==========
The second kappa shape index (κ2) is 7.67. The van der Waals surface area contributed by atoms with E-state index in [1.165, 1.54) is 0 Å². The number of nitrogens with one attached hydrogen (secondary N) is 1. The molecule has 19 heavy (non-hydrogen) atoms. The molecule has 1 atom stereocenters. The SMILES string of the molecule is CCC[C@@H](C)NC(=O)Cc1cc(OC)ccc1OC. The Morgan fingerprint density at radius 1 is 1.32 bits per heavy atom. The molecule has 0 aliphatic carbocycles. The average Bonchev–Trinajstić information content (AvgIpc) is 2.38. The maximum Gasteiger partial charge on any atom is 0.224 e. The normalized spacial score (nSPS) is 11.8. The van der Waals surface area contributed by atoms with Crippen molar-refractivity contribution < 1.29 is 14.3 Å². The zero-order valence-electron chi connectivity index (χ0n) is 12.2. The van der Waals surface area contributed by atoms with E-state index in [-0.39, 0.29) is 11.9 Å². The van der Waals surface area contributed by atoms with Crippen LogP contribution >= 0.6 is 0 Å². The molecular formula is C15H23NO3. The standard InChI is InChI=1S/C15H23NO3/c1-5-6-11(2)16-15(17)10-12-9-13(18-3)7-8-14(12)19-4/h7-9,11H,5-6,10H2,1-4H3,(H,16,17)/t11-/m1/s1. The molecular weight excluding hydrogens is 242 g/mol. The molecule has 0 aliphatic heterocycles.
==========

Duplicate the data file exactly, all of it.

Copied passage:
The second kappa shape index (κ2) is 7.67. The van der Waals surface area contributed by atoms with E-state index in [1.165, 1.54) is 0 Å². The number of nitrogens with one attached hydrogen (secondary N) is 1. The molecule has 19 heavy (non-hydrogen) atoms. The molecule has 1 atom stereocenters. The SMILES string of the molecule is CCC[C@@H](C)NC(=O)Cc1cc(OC)ccc1OC. The Morgan fingerprint density at radius 1 is 1.32 bits per heavy atom. The molecule has 0 aliphatic carbocycles. The average Bonchev–Trinajstić information content (AvgIpc) is 2.38. The maximum Gasteiger partial charge on any atom is 0.224 e. The normalized spacial score (nSPS) is 11.8. The van der Waals surface area contributed by atoms with Crippen molar-refractivity contribution < 1.29 is 14.3 Å². The zero-order valence-electron chi connectivity index (χ0n) is 12.2. The van der Waals surface area contributed by atoms with E-state index in [-0.39, 0.29) is 11.9 Å². The van der Waals surface area contributed by atoms with Crippen LogP contribution >= 0.6 is 0 Å². The molecular formula is C15H23NO3. The standard InChI is InChI=1S/C15H23NO3/c1-5-6-11(2)16-15(17)10-12-9-13(18-3)7-8-14(12)19-4/h7-9,11H,5-6,10H2,1-4H3,(H,16,17)/t11-/m1/s1. The molecular weight excluding hydrogens is 242 g/mol. The molecule has 0 aliphatic heterocycles.